Yep, keep telling yourself that story. “traffic calming would be an efficient use of resources in preventing gun crime” I do not believe for a second neither you, nor Hardesty believes this is a good approach – you like it because it sticks it to the drivers. Why do you like hurting the environment, poor people etc? These idiotic devices only create more traffic, more fatalities and makes the lives of people living in outer SE horrible (mostly poor and POC).

Car hating radical bicyclists are one of the main reasons we are not getting anwyhere. Bicycles are not a solution, and until you have a realistic alternative, people will keep driving.

All you are doing is making them wait longer in traffic and pollute air. And also these silly ideas just make things worse. We need more police, less Hardesty, less bicycle activists who think sticking it to the drivers is more important than finding ways to help people off their cars. Bicycles are NOT a solution for 99% of the people.

joan
17 days ago
Reply to  steve scarich

Hmm, the Mt Scott pilot has worked, and was based on successful initiatives elsewhere that showed that managing infrastructure did in fact reduce gun violence. So, those of us who have read the reasonings behind these programs know that they do, in fact, work, and quite well. There is evidence and data to back it all up. But, do go on about the woke crowds who are out here solving actual problems rather than just grumbling and griping.

dwk
dwk
17 days ago
Reply to  joan

There has been 51 murders in the last 6 months… where is this working?
What evidence at all? This is a record pace of crime and murder in the city.
This claim is nonsense.

Mark in NoPo
Mark in NoPo
17 days ago
Reply to  joan

…the Mt Scott pilot has worked

That’s quite a conclusion to draw from a six-block study comparing Q3 to Q4, and that citywide injury shootings fell 21% during the same (and only) comparison period.

Further complicating such conclusions:

The Portland Police Bureau said in a statement that other measures the agency took independently of the pilot program — including “saturating the area with officers” and investigating occupied, stolen vehicles — led to a nearly 80% drop in area shootings between late September and mid-January. The agency said its efforts also resulted in 63 arrests and the seizure of three guns during that time.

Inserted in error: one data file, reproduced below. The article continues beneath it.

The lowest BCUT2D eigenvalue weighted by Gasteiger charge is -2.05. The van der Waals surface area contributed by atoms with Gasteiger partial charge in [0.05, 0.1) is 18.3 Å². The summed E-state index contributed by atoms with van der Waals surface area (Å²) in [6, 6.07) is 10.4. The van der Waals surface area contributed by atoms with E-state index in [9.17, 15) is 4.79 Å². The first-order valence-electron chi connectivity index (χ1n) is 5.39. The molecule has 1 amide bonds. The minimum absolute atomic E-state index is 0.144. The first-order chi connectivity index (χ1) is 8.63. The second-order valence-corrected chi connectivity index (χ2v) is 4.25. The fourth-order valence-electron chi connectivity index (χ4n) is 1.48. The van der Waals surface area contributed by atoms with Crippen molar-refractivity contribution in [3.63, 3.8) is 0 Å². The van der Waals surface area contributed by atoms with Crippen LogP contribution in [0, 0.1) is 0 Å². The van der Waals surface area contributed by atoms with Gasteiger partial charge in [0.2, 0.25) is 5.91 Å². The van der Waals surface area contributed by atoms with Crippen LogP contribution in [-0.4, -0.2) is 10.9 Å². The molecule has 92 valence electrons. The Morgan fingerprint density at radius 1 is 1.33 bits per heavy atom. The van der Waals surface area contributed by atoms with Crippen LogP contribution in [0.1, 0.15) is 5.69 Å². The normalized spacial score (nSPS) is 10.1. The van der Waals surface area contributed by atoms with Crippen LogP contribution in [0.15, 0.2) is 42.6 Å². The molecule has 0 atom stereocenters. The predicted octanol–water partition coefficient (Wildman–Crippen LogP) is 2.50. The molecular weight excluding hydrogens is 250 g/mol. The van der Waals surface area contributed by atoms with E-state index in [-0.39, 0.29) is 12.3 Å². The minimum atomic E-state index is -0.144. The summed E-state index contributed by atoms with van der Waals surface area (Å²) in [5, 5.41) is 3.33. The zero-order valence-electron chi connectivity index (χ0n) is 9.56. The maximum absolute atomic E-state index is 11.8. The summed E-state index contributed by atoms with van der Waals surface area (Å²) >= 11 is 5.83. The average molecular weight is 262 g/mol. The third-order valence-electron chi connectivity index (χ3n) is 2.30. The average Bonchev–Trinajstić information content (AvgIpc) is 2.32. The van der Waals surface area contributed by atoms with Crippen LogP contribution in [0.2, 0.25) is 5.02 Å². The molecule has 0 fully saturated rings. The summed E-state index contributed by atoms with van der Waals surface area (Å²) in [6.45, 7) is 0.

Jeremy Myers
Jeremy Myers
9 days ago
Reply to  Mark in NoPo

It is amazing how far right and far left are so similar in mentality and tactics. Joan should work for trump and fox news because they are using the exact same tactics. Making up things, using cherry picked data, not showing the full picture etc.

Jeremy Myers
Jeremy Myers
9 days ago
Reply to  joan

Umm, no it has not worked. Why do you keep lying? There is no such evidence. How are you better than QAnon and Trump people? you make up stuff, and keep telling us what we see with our own eyes is not true, nor you can back up anything.

Aaron H
Aaron H
17 days ago
Reply to  steve scarich

“Of course”? Sure, it’s common sense that transportation, streets, and driving have nothing to do with gun violence. But I sure would like to see the studies that corroborate this common sense. Meanwhile, there is a study (studies?) that demonstrates the exact opposite. If there is a specific methodological complaint you have about the study, that’s one thing. But if common sense is all you have, then you have to remember that at one point in time, it was common sense that the earth is flat.

Noah
Noah
17 days ago
Reply to  steve scarich

That photograph could be taken from my friends yard, and I live a few blocks east. I don’t need a study because I can tell you from lived experience that this worked. Two years ago my wife called me panicked as I was biking home from proper pint because I had missed a shooting with 50+ shots fired by barely five minutes. The barrels helped with both the shooting and and now the slip lane is closed and the random assholes cutting through that lane at 40 mph can’t do that anymore. Trust me when I saw EVERYONE in the neighborhood was afraid to cross that intersection to get to the park. You argue ‘oh it will just push crime elsewhere ‘ well then we’ll build more calming infrastructure. Certainly better money spent than the one cop who hung out at Mt Scott looking his phone in his car until he got egged one night and left forever.